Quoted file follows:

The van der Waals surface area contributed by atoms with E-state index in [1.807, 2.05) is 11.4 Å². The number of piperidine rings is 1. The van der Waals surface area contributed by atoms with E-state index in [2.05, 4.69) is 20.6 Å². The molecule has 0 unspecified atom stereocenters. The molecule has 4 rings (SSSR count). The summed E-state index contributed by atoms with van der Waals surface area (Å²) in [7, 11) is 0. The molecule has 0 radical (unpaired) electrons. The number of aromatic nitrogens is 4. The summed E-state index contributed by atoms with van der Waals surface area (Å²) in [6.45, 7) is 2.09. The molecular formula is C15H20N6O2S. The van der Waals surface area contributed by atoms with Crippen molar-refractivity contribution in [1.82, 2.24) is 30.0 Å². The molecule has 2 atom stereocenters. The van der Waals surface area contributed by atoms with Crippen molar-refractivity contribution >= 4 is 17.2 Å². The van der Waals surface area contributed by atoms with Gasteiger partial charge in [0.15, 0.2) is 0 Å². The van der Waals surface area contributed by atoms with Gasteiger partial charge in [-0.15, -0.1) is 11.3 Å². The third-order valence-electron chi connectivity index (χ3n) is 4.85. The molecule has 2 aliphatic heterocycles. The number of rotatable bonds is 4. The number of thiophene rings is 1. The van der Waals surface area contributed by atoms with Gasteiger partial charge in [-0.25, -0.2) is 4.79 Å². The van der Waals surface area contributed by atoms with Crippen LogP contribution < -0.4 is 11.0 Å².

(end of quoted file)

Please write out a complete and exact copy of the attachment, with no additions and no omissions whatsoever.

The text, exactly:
The van der Waals surface area contributed by atoms with E-state index in [1.807, 2.05) is 11.4 Å². The number of piperidine rings is 1. The van der Waals surface area contributed by atoms with E-state index in [2.05, 4.69) is 20.6 Å². The molecule has 0 unspecified atom stereocenters. The molecule has 4 rings (SSSR count). The summed E-state index contributed by atoms with van der Waals surface area (Å²) in [7, 11) is 0. The molecule has 0 radical (unpaired) electrons. The number of aromatic nitrogens is 4. The summed E-state index contributed by atoms with van der Waals surface area (Å²) in [6.45, 7) is 2.09. The molecular formula is C15H20N6O2S. The van der Waals surface area contributed by atoms with Crippen molar-refractivity contribution in [1.82, 2.24) is 30.0 Å². The molecule has 2 atom stereocenters. The van der Waals surface area contributed by atoms with Crippen molar-refractivity contribution >= 4 is 17.2 Å². The van der Waals surface area contributed by atoms with Gasteiger partial charge in [0.15, 0.2) is 0 Å². The van der Waals surface area contributed by atoms with Gasteiger partial charge in [-0.15, -0.1) is 11.3 Å². The third-order valence-electron chi connectivity index (χ3n) is 4.85. The molecule has 2 aliphatic heterocycles. The number of rotatable bonds is 4. The number of thiophene rings is 1. The van der Waals surface area contributed by atoms with Gasteiger partial charge in [-0.25, -0.2) is 4.79 Å². The van der Waals surface area contributed by atoms with Crippen LogP contribution < -0.4 is 11.0 Å².